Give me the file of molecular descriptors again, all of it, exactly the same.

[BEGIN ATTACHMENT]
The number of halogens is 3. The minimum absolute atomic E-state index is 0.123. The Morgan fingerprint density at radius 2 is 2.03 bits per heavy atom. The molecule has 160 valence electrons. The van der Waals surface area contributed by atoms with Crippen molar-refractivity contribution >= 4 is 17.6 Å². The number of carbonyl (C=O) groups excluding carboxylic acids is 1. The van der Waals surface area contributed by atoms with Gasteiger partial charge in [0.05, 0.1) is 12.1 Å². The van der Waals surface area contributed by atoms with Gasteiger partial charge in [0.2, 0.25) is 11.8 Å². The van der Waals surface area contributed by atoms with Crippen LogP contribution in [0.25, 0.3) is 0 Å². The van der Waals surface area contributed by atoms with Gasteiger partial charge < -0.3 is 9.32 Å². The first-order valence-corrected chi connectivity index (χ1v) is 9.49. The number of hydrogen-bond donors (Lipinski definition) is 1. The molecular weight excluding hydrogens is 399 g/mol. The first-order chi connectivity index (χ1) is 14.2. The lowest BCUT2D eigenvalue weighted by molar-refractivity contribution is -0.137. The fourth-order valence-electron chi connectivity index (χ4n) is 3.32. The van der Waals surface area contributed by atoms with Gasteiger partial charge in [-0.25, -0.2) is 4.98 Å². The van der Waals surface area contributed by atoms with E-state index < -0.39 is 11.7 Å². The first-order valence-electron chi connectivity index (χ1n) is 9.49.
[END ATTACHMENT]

The number of halogens is 3. The minimum absolute atomic E-state index is 0.123. The Morgan fingerprint density at radius 2 is 2.03 bits per heavy atom. The molecule has 160 valence electrons. The van der Waals surface area contributed by atoms with Crippen molar-refractivity contribution >= 4 is 17.6 Å². The number of carbonyl (C=O) groups excluding carboxylic acids is 1. The van der Waals surface area contributed by atoms with Gasteiger partial charge in [0.05, 0.1) is 12.1 Å². The van der Waals surface area contributed by atoms with Gasteiger partial charge in [0.2, 0.25) is 11.8 Å². The van der Waals surface area contributed by atoms with Crippen LogP contribution in [0.25, 0.3) is 0 Å². The van der Waals surface area contributed by atoms with Gasteiger partial charge < -0.3 is 9.32 Å². The first-order valence-corrected chi connectivity index (χ1v) is 9.49. The number of hydrogen-bond donors (Lipinski definition) is 1. The molecular weight excluding hydrogens is 399 g/mol. The first-order chi connectivity index (χ1) is 14.2. The lowest BCUT2D eigenvalue weighted by molar-refractivity contribution is -0.137. The fourth-order valence-electron chi connectivity index (χ4n) is 3.32. The van der Waals surface area contributed by atoms with Gasteiger partial charge in [-0.25, -0.2) is 4.98 Å². The van der Waals surface area contributed by atoms with E-state index < -0.39 is 11.7 Å². The first-order valence-electron chi connectivity index (χ1n) is 9.49.